An unpublished opinion of the North Carolina Court of Appeals does not constitute controlling legal authority. Citation is disfavored, but may be permitted in accordance with the provisions of Rule 30(e)(3) of the North Carolina Rules of Appellate Proced ure.

NO. COA04-617
                
                                          &nb sp; 
NORTH CAROLINA COURT OF APPEALS
        

Filed: 1 February 2005


STATE OF NORTH CAROLINA

v .                         Davidson County
                            No. 01 CRS 60031
ALBERT THEODORE BACON

    Appeal by defendant from judgment entered 5 February 2004 by Judge Susan C. Taylor in Davidson County Superior Court. Heard in the Court of Appeals 8 December 2004.

    Attorney General Roy Cooper, by Assistant Attorney General Anne Goco Kirby, for the State.

    Ligon and Hinton, by Lemuel W. Hinton, for defendant.

    LEVINSON, Judge.

    Defendant (Albert Bacon) appeals from a superior court judgment revoking his probation and activating his sentence of imprisonment. We affirm.
    On 21 March 2002, defendant pled guilty to taking indecent liberties with a child, and received a sentence of 16 to 20 months imprisonment. This sentence was suspended and defendant was placed on supervised probation for a period of sixty months. As a special condition of his probation, defendant was ordered to “comply with all requirement[s] of the Sex Offenders Control Program.” On 12 January 2004, defendant's probation officer submitted a violation report alleging that defendant had violated his probation by failing to “comply with all[ ]programs, including . . . polygraphexaminations, to be used as a tool in conjunction with the treatment developed by the treatment provider.”
    At the hearing on the probation violation, the State presented three reports for polygraph examinations of defendant. The report for an examination conducted 20 February 2003 stated that “[defendant] coughed throughout the examination. . . .” The report for an examination conducted 30 October 2003 included the following notation:
    Throughout the course of [defendant's] polygraph examination, there were indications that he engaged in purposeful acts of non-cooperation in an effort to distort the test responses. Specifically, [defendant] took deep breaths and also held his breath during testing although he was told on several occasions by the examiner not to do so.

    The report for an examination conducted 22 December 2003 indicates that a breath cycle analysis revealed that defendant tried to control his breathing to undermine the effectiveness of the polygraph examination. All three polygraph examinations produced inconclusive results. Due to his failure to cooperate with the test administrators, defendant was removed from the sexual abuse treatment program in which he was enrolled as required by the terms of his probation.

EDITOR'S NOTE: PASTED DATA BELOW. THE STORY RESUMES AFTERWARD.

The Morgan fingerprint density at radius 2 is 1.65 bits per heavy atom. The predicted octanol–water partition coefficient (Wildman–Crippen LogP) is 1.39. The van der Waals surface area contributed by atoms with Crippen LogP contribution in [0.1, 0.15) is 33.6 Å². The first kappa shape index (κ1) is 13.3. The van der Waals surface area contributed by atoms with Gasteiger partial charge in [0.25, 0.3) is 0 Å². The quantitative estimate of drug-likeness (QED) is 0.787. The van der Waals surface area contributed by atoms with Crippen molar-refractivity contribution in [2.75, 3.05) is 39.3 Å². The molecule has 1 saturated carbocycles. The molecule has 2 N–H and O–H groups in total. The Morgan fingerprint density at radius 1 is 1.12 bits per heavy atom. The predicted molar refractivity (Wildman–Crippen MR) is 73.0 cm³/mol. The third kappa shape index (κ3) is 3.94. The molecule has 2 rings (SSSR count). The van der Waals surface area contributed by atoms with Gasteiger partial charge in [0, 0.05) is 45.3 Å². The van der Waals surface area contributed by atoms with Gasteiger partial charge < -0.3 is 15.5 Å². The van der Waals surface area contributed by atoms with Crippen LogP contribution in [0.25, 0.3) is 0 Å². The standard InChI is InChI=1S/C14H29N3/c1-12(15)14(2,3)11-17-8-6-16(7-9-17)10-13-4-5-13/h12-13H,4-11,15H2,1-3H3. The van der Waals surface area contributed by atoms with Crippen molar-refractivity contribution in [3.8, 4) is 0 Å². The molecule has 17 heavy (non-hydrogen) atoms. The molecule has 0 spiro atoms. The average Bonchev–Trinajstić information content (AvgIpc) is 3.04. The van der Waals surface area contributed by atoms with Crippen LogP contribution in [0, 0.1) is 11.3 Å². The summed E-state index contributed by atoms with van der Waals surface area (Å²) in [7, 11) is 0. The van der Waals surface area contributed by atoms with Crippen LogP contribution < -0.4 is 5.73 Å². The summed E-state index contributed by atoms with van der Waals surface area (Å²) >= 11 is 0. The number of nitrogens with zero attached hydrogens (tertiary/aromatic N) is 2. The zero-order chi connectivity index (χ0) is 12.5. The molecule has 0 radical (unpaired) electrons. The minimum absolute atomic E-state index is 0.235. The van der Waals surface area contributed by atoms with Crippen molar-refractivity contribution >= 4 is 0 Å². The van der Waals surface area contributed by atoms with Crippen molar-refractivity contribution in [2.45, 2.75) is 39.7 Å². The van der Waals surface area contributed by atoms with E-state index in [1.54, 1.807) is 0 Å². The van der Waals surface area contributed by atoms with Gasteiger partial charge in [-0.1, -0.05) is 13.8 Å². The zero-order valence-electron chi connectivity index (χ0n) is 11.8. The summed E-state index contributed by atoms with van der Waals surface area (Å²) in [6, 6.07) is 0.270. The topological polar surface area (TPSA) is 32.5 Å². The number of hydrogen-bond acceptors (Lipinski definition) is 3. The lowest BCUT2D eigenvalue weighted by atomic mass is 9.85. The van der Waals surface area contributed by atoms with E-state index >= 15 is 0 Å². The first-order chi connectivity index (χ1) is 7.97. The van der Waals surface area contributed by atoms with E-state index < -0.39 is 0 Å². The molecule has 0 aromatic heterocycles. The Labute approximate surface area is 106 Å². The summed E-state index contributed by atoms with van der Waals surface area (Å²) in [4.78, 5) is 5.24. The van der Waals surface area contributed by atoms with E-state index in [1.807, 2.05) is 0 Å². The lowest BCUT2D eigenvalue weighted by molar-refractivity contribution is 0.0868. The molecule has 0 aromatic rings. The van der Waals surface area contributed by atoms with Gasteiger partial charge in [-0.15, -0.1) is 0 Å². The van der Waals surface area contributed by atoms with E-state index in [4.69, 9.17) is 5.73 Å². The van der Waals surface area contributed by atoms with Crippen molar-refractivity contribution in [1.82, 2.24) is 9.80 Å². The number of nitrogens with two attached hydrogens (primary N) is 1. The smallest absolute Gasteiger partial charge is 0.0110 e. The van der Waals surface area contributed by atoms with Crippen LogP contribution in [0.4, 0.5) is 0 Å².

During the probation revocation hearing, defense counsel objected to any evidence concerning the polygraph tests, including the results of the test and whether defendant had cooperated in the administration of the examination. The trial court ruled that it would consider whether or not defendant complied with theinstructions given by the polygraph examiners, but that it would “not consider[] the results or inconclusive nature of the [tests].”
    Following the hearing, the trial court made this ruling from the bench:
    [O]n October 20th, 2003, . . . the polygraph examiner . . . instructed the defendant not to hold his breath and not to take deep breaths during the examination. . . . On that occasion, in spite of the polygraph examiner's instructions, the defendant took deep breaths and held his breath during the testing. [T]he Court is not considering evidence of defendant coughing during the exam which occurred on . . . February 20th, 2003. The Court is not considering the breath cycle discussed . . . in [the] report of the polygraph exam conducted on December 22nd. . . . The Court finds, however, that the defendant's failure to follow the examiner's instructions not to hold his breath and not to take deep breaths is a willful violation of probation and the Court is satisfied beyond a reasonable doubt that the defendant willfully violated the instruction by the polygraph officer in pursuance of the tool used . . . in the furtherance of the Sexual Offender Control Program.

The trial court entered a judgment revoking defendant's probation and requiring him to serve the term of imprisonment imposed for taking indecent liberties with a child.
    Defendant now appeals, contending that the trial court abused its discretion in revoking his probation because (1) there is no evidence in the record that defendant received written notice of his probationary conditions, and (2) the decision to revoke defendant's probation was impermissibly based upon evidence related to a polygraph examination.